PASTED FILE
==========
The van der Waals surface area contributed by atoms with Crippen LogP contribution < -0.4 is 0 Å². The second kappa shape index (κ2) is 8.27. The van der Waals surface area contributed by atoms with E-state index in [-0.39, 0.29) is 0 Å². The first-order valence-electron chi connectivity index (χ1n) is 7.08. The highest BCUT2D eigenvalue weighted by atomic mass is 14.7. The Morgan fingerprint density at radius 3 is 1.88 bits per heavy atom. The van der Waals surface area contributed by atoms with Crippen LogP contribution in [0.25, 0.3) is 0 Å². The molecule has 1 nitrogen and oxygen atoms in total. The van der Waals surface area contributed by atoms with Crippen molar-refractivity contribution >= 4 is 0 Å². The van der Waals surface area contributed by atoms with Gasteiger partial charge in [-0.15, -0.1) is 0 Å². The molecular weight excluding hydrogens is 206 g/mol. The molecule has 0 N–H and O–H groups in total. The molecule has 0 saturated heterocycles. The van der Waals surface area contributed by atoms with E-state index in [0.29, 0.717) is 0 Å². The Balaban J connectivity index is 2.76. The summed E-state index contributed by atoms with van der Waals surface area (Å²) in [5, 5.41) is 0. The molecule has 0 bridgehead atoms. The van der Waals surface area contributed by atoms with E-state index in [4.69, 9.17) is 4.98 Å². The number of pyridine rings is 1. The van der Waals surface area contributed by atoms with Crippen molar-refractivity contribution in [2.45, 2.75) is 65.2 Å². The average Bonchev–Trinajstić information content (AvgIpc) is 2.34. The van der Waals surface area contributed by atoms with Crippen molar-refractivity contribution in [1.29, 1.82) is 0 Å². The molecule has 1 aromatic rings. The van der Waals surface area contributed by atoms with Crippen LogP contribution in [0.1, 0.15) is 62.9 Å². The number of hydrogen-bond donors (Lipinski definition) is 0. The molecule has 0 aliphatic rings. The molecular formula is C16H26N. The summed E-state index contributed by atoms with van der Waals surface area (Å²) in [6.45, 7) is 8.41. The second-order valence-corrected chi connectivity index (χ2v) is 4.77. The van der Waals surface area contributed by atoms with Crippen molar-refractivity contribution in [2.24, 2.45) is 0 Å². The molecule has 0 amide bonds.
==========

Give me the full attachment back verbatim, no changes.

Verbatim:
The van der Waals surface area contributed by atoms with Crippen LogP contribution < -0.4 is 0 Å². The second kappa shape index (κ2) is 8.27. The van der Waals surface area contributed by atoms with E-state index in [-0.39, 0.29) is 0 Å². The first-order valence-electron chi connectivity index (χ1n) is 7.08. The highest BCUT2D eigenvalue weighted by atomic mass is 14.7. The Morgan fingerprint density at radius 3 is 1.88 bits per heavy atom. The van der Waals surface area contributed by atoms with Crippen LogP contribution in [0.25, 0.3) is 0 Å². The molecule has 1 nitrogen and oxygen atoms in total. The van der Waals surface area contributed by atoms with Crippen molar-refractivity contribution >= 4 is 0 Å². The van der Waals surface area contributed by atoms with Gasteiger partial charge in [-0.15, -0.1) is 0 Å². The molecular weight excluding hydrogens is 206 g/mol. The molecule has 0 N–H and O–H groups in total. The molecule has 0 saturated heterocycles. The van der Waals surface area contributed by atoms with E-state index in [0.29, 0.717) is 0 Å². The Balaban J connectivity index is 2.76. The summed E-state index contributed by atoms with van der Waals surface area (Å²) in [5, 5.41) is 0. The molecule has 0 bridgehead atoms. The van der Waals surface area contributed by atoms with E-state index in [4.69, 9.17) is 4.98 Å². The number of pyridine rings is 1. The van der Waals surface area contributed by atoms with Crippen molar-refractivity contribution in [2.45, 2.75) is 65.2 Å². The average Bonchev–Trinajstić information content (AvgIpc) is 2.34. The van der Waals surface area contributed by atoms with Crippen molar-refractivity contribution in [1.29, 1.82) is 0 Å². The molecule has 1 aromatic rings. The van der Waals surface area contributed by atoms with Crippen LogP contribution in [0.1, 0.15) is 62.9 Å². The number of hydrogen-bond donors (Lipinski definition) is 0. The molecule has 0 aliphatic rings. The molecular formula is C16H26N. The summed E-state index contributed by atoms with van der Waals surface area (Å²) in [6.45, 7) is 8.41. The second-order valence-corrected chi connectivity index (χ2v) is 4.77. The van der Waals surface area contributed by atoms with Crippen molar-refractivity contribution in [2.24, 2.45) is 0 Å². The molecule has 0 amide bonds.